Let’s begin with a fun fact: You have approximately 80,000 to 1200,000 hair follicles when you’re born — the most you’ll ever have in your lifetime. Losing anywhere from 50 to 100 strands of hair daily is typical as you grow. However, when you start to notice more scalp and less hair, it can be challenging to pinpoint the cause because hair loss and hair thinning are two terms that are often used interchangeably. To help you out, we’ve dissected the differences and provided tips to help you achieve healthy hair and a healthy scalp, even before noticing the first signs of hair thinning.
Hair Thinning Vs. Hair Loss
Determining whether you’re experiencing hair thinning versus hair loss can be confusing because they’re not entirely different but are also not the same. Let’s look at a side-by-side comparison of the two.
Thinning is when the hair’s density becomes more sparse and brittle over time, affecting the hair's overall volume. Hair thinning does not mean a termination of hair growth. It’s a gradual process due to slower hair growth caused by a more extended period between the hair cycle's shedding (telogen) and growing (anagen) phases.
Old age is one of the main reasons the hair thins, but it can also be due to hormonal changes or a lack of certain vitamins and minerals.
Conversely, hair loss occurs when the cycle is interrupted or ceases altogether. It can lead to bald patches or a complete loss of hair. Androgenetic alopecia (commonly referred to as male or female pattern hair loss) is the most common type, affecting more than 50 million men and 30 million women in the United States.
While it’s normal to experience some degree of loss, when it becomes excessive, there’s likely an underlying reason. Possible causes include hormonal shifts, hereditary factors, lifestyle changes, certain medications, and extreme stress.
Tips for Improving Hair Growth
When dealing with hair loss and hair thinning, it’s less about the solution and more about determining the root of the problem. This way, you can effectively improve your strands. If you’re unsure, speak to a trichologist or dermatologist.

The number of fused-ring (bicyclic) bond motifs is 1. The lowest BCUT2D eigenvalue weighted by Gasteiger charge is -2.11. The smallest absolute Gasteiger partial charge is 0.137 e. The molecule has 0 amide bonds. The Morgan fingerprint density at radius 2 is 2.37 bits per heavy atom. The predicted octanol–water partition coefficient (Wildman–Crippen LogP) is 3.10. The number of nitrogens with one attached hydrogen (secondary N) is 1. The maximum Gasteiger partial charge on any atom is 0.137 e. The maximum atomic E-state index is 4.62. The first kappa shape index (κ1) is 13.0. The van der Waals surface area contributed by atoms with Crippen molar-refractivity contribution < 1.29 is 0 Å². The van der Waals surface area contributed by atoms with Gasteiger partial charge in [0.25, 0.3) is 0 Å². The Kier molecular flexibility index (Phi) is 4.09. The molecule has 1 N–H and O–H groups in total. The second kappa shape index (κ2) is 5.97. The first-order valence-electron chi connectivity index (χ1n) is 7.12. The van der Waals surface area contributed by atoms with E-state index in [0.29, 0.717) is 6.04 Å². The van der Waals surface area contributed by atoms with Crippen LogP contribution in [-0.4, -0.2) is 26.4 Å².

Get Frequent Trims
While you might want to hold on to as much of your hair as possible, regular trims can make your hair appear healthier because you’re getting rid of split ends that can lead to breakage. While a trim won’t help your hair grow faster, it will enhance volume, smoothness, and shine.
Use Hair Growth Products
There are several over-the-counter hair growth products, such as shampoos and conditioners, masks, and tonics on the market. While they can provide some improvement, don’t expect an overnight miracle, and consistent use is vital. It can take about two months to see results from a drug-free formula. Also, hair growth from shampoo has not been proven in terms of FDA standards or published research.
Still, if you want to give these products a go, the higher the quality of the formula is, the more likely you’ll see a change. Look for key ingredients like trichogen, follicusan, pronalen, azelaic acid, L-cysteine, and saw palmetto extract. Avoid sulfates, parabens, phthalates, and silicones. They’re harsh and can quickly decrease the overall health of your scalp and hair.
If you’re not seeing any results, you can try using minoxidil, which is FDA-approved and proven to help stop hair loss and promote growth when used correctly.
Avoid Bleaching Your Hair
Understandably, you might want to cover your greys with hair color. While it’s not ideal because it’s a chemical treatment that can stress your strands, it’s the lesser of two evils compared to bleach. As head-turning as platinum blonde can be, bleaching damages the cuticle, leading to breakage, split ends, and thinning hair. If you color your hair, stretch out the time between touchups and use color care shampoos, conditioners, and hair masks to help nourish and protect your tresses.
Be Mindful of Your Diet
Achieving strong, healthy tresses isn’t just about what products you put on your hair. It’s also contingent on what you put into your body. Feed your hair from the inside out by eating a well-balanced diet that includes plenty of healthy proteins such as fish, nuts, beans, and whole grains — a lack of protein is known to cause hair loss because hair follicles are primarily made from protein.